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I'm making a small javascript framework, for a variety of reasons, including learning.

Hence, I wanted to implement "document ready" functionality, and so I went to check how jQuery fakes DOMContentLoaded on IE < 9.

Problem is, it doesn't seem to be working the way it should. Check this fiddle in IE8 and a good browser.

The logic is: apply css to make a div start red, then on "ready" make it blue, and on load make it green. Additionally, there are three img tags with fake URLs just so there is a synthetic lag between ready and load.

What should happen:
The div shouldn't be shown red for more than a split second, if at all. Ideally, the first thing seen should be blue. Then, when the browser times out on the invalid images, green.

What happens on IE8:
The div remains red until all images "load" (in this synthetic example, timeout), then goes green.

Again, I'm not exactly asking for a fix, I'm asking if it is the right thing for a framework to behave like this on IE8 (I don't care about IE 6-7 anymore), or if this is happening due to me misusing jQuery in some way.

P.S.: I know how to bind an event manually, I'm asking more about if this is expected/acceptable/a bug/my mistake.

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@canon I know... that's the whole point of the question. –  Camilo Martin Oct 3 '12 at 19:09
@canon That's why the OP provided both load and ready functions. –  Ian Oct 3 '12 at 19:09

1 Answer 1

up vote 5 down vote accepted

I'm going to go with working as intended.

jQuery is using the document.readyState for browsers that don't support DOMContentLoaded. document.readyState only equals complete when the page's resources are done loading.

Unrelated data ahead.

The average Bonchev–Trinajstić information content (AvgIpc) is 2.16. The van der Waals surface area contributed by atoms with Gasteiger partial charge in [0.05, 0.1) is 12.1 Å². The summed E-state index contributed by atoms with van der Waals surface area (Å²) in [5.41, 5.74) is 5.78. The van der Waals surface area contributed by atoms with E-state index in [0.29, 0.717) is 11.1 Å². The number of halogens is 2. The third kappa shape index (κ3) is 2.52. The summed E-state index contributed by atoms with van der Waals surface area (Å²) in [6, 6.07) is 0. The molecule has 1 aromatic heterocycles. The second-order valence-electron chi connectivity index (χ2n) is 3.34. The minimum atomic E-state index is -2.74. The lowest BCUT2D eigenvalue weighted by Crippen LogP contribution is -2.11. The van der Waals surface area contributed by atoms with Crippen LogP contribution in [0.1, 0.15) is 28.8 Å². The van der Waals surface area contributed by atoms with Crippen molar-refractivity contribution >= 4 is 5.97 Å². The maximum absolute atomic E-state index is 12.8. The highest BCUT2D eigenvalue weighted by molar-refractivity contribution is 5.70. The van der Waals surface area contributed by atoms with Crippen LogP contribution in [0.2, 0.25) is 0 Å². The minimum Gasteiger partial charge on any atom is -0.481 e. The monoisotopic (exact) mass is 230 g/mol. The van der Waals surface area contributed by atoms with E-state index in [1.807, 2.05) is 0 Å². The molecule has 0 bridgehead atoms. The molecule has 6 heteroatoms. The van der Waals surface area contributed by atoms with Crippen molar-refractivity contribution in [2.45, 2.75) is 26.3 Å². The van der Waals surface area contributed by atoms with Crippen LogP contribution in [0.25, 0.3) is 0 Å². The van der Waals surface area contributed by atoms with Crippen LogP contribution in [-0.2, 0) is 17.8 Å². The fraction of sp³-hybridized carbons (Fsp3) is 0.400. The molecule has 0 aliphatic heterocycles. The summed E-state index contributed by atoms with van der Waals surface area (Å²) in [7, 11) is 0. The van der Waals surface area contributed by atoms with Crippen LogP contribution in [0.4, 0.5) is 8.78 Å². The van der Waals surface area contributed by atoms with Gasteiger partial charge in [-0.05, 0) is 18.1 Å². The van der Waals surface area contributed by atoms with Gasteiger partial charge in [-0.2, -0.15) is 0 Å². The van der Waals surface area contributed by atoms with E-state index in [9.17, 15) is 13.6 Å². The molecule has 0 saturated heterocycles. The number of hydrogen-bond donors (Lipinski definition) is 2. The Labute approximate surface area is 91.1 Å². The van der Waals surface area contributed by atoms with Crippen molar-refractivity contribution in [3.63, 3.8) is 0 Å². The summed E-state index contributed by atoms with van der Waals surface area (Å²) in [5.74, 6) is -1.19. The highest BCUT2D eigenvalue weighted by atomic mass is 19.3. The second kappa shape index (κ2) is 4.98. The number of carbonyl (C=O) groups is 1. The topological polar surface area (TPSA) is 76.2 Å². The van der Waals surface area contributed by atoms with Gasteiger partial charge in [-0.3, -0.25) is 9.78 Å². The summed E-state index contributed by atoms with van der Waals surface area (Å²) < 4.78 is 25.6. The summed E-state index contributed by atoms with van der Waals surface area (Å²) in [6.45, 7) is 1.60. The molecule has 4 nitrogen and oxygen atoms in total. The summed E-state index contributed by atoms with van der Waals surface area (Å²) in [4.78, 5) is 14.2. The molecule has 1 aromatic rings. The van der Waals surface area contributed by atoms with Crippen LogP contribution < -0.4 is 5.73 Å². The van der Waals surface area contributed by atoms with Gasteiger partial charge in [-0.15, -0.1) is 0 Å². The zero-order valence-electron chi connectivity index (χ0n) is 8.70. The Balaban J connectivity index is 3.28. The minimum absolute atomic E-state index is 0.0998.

There's probably a good reason why they aren't doing it on "interactive", but I'm not positive on that.

Edit: Here's your updated fiddle with a event on document.readyState == interactive


It works in both IE7 and IE8


The reason that jQuery doesn't use "interactive" is because that fires too early in IE9.


I'm thinking there may be a better way of handling that which results in IE7 and 8 proper ready timing while still working properly in IE9

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Kudos man! So it should check for interactive. Now, I'm not sure what to make of this, they just "dropped support" for IE8? –  Camilo Martin Oct 3 '12 at 19:24
I'm accepting the answer (and +1) because what you found can get me started, but I'm still curious about this built-in behavior of jQuery. –  Camilo Martin Oct 3 '12 at 19:26
I expect this to not be a problem with the next version of jQuery due to the planned 1.9oldIE vs 2.0modern split. –  Kevin B Oct 3 '12 at 19:27
Whoa, so they will split the source? That's news to me! And it was time already, I'm confident jQuery could be a hell of a lot faster if it depended on only modern features of ES5 and the like. Sorta like Zepto. –  Camilo Martin Oct 3 '12 at 19:30

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